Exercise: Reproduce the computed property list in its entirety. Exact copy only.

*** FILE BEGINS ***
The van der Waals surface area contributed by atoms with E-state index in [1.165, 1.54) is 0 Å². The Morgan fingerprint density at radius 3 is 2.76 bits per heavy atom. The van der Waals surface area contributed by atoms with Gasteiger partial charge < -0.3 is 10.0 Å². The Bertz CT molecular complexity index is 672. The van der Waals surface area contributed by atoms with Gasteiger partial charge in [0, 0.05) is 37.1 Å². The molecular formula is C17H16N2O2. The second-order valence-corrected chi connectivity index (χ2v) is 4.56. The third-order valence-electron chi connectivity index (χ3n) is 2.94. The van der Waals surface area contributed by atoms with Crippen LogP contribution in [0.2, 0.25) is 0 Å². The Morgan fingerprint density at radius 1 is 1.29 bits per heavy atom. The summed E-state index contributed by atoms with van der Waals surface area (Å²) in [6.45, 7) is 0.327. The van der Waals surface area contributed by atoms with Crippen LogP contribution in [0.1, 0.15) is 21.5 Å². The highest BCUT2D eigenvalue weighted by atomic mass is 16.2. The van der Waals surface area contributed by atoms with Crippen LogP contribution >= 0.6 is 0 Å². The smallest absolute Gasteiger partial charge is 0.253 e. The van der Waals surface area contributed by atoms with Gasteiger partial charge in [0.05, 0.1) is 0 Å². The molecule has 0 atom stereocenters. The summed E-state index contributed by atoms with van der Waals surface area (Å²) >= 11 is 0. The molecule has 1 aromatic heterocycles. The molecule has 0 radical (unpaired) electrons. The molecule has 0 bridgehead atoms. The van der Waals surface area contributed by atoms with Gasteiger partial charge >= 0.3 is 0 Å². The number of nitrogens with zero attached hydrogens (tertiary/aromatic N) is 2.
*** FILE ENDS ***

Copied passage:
The van der Waals surface area contributed by atoms with E-state index in [1.165, 1.54) is 0 Å². The Morgan fingerprint density at radius 3 is 2.76 bits per heavy atom. The van der Waals surface area contributed by atoms with Gasteiger partial charge < -0.3 is 10.0 Å². The Bertz CT molecular complexity index is 672. The van der Waals surface area contributed by atoms with Gasteiger partial charge in [0, 0.05) is 37.1 Å². The molecular formula is C17H16N2O2. The second-order valence-corrected chi connectivity index (χ2v) is 4.56. The third-order valence-electron chi connectivity index (χ3n) is 2.94. The van der Waals surface area contributed by atoms with Crippen LogP contribution in [0.2, 0.25) is 0 Å². The Morgan fingerprint density at radius 1 is 1.29 bits per heavy atom. The summed E-state index contributed by atoms with van der Waals surface area (Å²) in [6.45, 7) is 0.327. The van der Waals surface area contributed by atoms with Crippen LogP contribution in [0.1, 0.15) is 21.5 Å². The highest BCUT2D eigenvalue weighted by atomic mass is 16.2. The van der Waals surface area contributed by atoms with Crippen LogP contribution >= 0.6 is 0 Å². The smallest absolute Gasteiger partial charge is 0.253 e. The van der Waals surface area contributed by atoms with Gasteiger partial charge in [0.05, 0.1) is 0 Å². The molecule has 0 atom stereocenters. The summed E-state index contributed by atoms with van der Waals surface area (Å²) >= 11 is 0. The molecule has 1 aromatic heterocycles. The molecule has 0 radical (unpaired) electrons. The molecule has 0 bridgehead atoms. The van der Waals surface area contributed by atoms with Gasteiger partial charge >= 0.3 is 0 Å². The number of nitrogens with zero attached hydrogens (tertiary/aromatic N) is 2.